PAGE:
It is too soon to tell if the Government’s new subsidy for parents will push up the cost of creches, preschools, and montessoris, according to an organisation representing some 3,500 early years services.
Some parents have already received notifications that the fees charged for leaving their children at such facilities is to rise in September.
This, in turn, has lead to fears that the non-means tested subsidy of €80 per month announced as part of the new Affordable Child Care Scheme has pushed up the cost of childcare, with more children vying for places in such services, the number of which has not grown in tandem with the demand.
However, Frances Byrne, director of policy and advocacy at Early Childhood Ireland said it is too soon to make such conclusions, but that more investment is needed.
“It’s impossible to know how many providers will increase fees,” said Ms Byrne.
“September is also the beginning of their year and so if fees were to go up, it would happen then. We do know that a high number of settings have not increased fees in years.”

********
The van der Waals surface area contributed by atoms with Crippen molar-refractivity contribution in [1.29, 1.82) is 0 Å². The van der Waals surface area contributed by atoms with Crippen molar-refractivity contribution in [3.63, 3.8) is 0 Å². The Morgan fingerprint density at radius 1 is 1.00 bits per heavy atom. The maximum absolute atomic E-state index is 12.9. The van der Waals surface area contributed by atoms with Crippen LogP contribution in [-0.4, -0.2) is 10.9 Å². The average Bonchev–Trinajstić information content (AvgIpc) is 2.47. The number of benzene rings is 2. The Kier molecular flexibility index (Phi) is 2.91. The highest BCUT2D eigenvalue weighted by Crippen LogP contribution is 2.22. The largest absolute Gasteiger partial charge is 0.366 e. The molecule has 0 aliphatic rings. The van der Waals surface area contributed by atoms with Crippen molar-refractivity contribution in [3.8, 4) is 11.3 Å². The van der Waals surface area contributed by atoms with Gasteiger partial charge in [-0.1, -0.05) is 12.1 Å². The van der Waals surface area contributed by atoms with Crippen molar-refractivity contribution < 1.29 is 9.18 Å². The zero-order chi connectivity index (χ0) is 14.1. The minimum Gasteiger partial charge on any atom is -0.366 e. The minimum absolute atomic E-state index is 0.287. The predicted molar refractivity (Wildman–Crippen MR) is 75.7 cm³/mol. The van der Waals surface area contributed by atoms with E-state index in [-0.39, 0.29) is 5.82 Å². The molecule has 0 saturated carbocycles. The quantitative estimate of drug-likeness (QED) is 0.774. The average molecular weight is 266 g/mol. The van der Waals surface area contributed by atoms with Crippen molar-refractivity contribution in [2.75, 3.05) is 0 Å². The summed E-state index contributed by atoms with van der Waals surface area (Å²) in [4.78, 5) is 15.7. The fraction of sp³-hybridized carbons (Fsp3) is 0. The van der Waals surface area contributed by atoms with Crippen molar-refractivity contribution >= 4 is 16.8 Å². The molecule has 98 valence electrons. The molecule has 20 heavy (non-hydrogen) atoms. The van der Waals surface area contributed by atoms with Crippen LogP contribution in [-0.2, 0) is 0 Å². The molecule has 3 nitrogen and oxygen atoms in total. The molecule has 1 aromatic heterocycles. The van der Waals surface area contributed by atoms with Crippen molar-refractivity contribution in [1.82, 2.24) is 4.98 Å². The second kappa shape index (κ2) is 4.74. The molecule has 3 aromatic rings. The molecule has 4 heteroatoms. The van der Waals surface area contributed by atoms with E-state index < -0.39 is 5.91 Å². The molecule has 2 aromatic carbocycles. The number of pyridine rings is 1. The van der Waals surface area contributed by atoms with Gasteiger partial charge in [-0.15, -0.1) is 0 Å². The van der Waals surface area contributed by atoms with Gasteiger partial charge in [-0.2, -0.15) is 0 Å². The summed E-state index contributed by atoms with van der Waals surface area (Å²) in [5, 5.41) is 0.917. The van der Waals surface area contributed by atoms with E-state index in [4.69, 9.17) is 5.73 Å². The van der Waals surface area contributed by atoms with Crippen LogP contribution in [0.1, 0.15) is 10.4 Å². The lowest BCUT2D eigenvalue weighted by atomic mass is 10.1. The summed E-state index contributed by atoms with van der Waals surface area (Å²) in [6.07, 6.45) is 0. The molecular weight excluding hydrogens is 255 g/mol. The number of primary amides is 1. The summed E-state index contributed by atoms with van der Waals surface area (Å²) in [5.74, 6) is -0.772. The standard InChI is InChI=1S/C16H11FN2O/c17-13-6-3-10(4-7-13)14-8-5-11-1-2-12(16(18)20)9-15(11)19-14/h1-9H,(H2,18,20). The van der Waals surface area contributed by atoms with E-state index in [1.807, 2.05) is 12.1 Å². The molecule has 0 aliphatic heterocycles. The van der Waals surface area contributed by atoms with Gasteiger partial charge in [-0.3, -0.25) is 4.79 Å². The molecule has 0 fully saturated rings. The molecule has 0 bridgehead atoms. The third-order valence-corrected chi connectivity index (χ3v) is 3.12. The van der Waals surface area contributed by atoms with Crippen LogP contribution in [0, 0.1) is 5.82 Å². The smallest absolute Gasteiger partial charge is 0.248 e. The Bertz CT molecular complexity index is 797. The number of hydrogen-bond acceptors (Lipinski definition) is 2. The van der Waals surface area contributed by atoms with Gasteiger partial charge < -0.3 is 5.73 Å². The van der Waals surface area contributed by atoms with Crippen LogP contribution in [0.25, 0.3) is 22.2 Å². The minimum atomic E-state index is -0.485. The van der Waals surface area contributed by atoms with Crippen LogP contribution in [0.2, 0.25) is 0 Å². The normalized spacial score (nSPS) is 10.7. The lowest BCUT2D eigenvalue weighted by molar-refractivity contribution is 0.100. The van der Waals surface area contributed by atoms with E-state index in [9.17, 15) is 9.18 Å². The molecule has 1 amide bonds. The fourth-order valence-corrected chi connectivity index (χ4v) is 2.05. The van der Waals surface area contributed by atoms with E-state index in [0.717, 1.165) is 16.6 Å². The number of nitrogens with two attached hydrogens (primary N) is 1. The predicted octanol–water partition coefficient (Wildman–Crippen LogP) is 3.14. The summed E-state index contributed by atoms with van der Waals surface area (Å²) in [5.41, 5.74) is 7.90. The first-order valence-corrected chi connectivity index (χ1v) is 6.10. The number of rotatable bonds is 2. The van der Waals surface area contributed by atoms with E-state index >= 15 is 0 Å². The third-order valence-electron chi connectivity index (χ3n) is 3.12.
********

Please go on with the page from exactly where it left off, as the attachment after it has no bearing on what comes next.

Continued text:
Ms Byrne said that child care workers are on a low wage, despite the high costs to parents, and that more investment is needed.
“Many are mindful of the pressure parents are already under,” said Ms Byrne. “The problem in Ireland is that we are at about half of where we need to be, investment wise, according to the OECD.
“They say 1% of GDP, and we’re at about 0.5% of that. So, we have a very challenging situation where parents feel their childcare costs are like having a second mortgage and yet workers earn an average wage of €11.40 per hour.
“We need more State investment so affordability for parents, quality for children and sustainability for providers can be achieved, and Ireland can match the early years provision in other countries.”
Recently, the Oireachtas Children and Youth Affairs Committee published the a report on the Working Conditions of the Early Years Education and Care sector, which called for greater State investment in childcare, improvements in services across the board, and the introduction of a nationally-agreed pay-scale for the early years workers.
Early Childhood Ireland welcomed the report’s recommendations.
“If implemented, these recommendations would be transformative and help Ireland to deliver high quality and affordable early education and care to our youngest and most important citizens,” said Ms Byrne.
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